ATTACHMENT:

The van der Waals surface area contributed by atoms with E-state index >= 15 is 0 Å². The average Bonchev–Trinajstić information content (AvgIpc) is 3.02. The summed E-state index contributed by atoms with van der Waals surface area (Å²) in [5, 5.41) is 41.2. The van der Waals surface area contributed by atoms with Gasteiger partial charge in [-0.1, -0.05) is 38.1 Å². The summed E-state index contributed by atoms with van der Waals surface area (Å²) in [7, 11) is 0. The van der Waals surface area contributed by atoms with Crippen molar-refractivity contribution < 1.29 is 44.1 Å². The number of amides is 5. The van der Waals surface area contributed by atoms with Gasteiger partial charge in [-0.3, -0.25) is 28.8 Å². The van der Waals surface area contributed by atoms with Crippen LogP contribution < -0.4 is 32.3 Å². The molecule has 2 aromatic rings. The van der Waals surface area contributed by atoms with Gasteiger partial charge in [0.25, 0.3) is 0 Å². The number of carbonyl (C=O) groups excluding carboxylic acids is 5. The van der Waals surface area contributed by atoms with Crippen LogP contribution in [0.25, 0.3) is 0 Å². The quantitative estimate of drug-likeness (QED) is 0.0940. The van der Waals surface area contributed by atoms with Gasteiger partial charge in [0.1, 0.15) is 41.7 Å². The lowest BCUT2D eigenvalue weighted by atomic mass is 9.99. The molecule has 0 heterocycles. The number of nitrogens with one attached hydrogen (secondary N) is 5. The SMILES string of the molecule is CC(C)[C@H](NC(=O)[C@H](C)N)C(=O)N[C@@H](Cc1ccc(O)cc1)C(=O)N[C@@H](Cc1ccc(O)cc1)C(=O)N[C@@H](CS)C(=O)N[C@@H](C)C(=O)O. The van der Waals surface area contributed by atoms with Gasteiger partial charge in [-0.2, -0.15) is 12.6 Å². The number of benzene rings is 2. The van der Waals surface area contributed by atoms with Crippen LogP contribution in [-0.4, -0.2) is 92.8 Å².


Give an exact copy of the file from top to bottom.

The van der Waals surface area contributed by atoms with E-state index >= 15 is 0 Å². The average Bonchev–Trinajstić information content (AvgIpc) is 3.02. The summed E-state index contributed by atoms with van der Waals surface area (Å²) in [5, 5.41) is 41.2. The van der Waals surface area contributed by atoms with Gasteiger partial charge in [-0.1, -0.05) is 38.1 Å². The summed E-state index contributed by atoms with van der Waals surface area (Å²) in [7, 11) is 0. The van der Waals surface area contributed by atoms with Crippen molar-refractivity contribution < 1.29 is 44.1 Å². The number of amides is 5. The van der Waals surface area contributed by atoms with Gasteiger partial charge in [-0.3, -0.25) is 28.8 Å². The van der Waals surface area contributed by atoms with Crippen LogP contribution < -0.4 is 32.3 Å². The molecule has 2 aromatic rings. The van der Waals surface area contributed by atoms with Gasteiger partial charge in [0.25, 0.3) is 0 Å². The number of carbonyl (C=O) groups excluding carboxylic acids is 5. The van der Waals surface area contributed by atoms with Crippen LogP contribution in [0.25, 0.3) is 0 Å². The quantitative estimate of drug-likeness (QED) is 0.0940. The van der Waals surface area contributed by atoms with Gasteiger partial charge in [0.1, 0.15) is 41.7 Å². The lowest BCUT2D eigenvalue weighted by atomic mass is 9.99. The molecule has 0 heterocycles. The number of nitrogens with one attached hydrogen (secondary N) is 5. The SMILES string of the molecule is CC(C)[C@H](NC(=O)[C@H](C)N)C(=O)N[C@@H](Cc1ccc(O)cc1)C(=O)N[C@@H](Cc1ccc(O)cc1)C(=O)N[C@@H](CS)C(=O)N[C@@H](C)C(=O)O. The van der Waals surface area contributed by atoms with Gasteiger partial charge in [-0.2, -0.15) is 12.6 Å². The number of benzene rings is 2. The van der Waals surface area contributed by atoms with Crippen LogP contribution in [-0.4, -0.2) is 92.8 Å².